Cigarette smoke may ‘prime lung cells’ to develop cancer

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Cigarette smoke may ‘prime lung cells’ to develop cancer

Smoking alters gene expression over time to prime lung cells to develop cancer.

New research has revealed how long-term exposure to cigarette smoke may alter lung cells in ways that make them sensitive to genetic triggers for cancer.

In the journal Cancer Cell, scientists from the Johns Hopkins Kimmel Cancer Center in Baltimore, MD, describe how they used cell-level laboratory experiments to map a series of “epigenetic” events that, over time, may connect exposure to cigarette smoke to lung cancer.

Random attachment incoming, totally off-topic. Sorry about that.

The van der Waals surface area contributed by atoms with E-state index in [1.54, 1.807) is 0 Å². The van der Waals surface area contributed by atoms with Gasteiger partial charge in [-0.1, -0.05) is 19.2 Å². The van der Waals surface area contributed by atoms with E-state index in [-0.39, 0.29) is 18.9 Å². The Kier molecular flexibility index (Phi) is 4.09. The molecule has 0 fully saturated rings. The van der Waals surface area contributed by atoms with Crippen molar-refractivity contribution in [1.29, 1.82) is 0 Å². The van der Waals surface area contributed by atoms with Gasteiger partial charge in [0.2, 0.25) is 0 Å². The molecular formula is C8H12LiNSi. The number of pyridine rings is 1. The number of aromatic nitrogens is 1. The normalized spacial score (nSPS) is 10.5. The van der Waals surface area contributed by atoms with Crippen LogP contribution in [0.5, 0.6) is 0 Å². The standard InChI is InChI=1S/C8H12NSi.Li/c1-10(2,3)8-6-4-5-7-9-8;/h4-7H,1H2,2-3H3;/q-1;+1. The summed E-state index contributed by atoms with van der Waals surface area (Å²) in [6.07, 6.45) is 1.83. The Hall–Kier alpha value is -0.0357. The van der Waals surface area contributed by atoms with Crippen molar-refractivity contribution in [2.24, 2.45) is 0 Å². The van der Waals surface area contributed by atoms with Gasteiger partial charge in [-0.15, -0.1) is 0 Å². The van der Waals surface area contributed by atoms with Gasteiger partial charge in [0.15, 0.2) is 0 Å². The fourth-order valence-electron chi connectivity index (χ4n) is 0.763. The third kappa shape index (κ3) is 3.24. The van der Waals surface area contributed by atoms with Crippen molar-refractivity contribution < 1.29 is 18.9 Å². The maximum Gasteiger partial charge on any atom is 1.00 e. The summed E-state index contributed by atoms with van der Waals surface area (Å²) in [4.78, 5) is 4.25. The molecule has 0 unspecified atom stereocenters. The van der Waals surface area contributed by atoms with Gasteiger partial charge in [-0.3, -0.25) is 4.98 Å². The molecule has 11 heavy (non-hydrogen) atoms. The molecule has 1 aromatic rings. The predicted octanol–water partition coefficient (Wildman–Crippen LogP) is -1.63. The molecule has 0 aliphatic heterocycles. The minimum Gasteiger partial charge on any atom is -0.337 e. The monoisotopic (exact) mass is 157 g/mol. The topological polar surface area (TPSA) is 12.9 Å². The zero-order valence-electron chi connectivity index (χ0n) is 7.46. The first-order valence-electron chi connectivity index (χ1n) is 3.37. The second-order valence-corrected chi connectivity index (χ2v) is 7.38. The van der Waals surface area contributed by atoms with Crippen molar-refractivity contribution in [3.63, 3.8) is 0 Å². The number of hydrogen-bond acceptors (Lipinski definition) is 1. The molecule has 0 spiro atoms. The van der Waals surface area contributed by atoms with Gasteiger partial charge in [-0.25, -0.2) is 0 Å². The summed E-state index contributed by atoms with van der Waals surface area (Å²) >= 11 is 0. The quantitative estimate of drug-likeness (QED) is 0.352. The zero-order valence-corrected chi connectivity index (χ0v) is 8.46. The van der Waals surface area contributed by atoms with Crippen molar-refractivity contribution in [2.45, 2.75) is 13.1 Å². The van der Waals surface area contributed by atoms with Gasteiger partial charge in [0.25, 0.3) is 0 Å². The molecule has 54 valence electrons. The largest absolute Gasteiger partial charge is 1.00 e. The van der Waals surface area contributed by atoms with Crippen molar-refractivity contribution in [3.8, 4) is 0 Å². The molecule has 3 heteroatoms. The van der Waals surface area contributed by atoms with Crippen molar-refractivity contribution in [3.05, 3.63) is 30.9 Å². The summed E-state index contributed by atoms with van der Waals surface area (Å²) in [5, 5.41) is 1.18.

Lung cancer is a disease in which abnormal cells in the lungs grow out of control and form tumors. It is the most common cancer worldwide and accounted for 1.8 million of the 14.1 million estimated cancer cases in 2012, which is the latest year for global statistics.

Cigarette smoking is the leading cause of lung cancer and accounts for 85 percent of all types.

Read full article: Cigarette smoke may ‘prime lung cells’ to develop cancer

Read Full Article: Cigarette smoke may ‘prime lung cells’ to develop cancer

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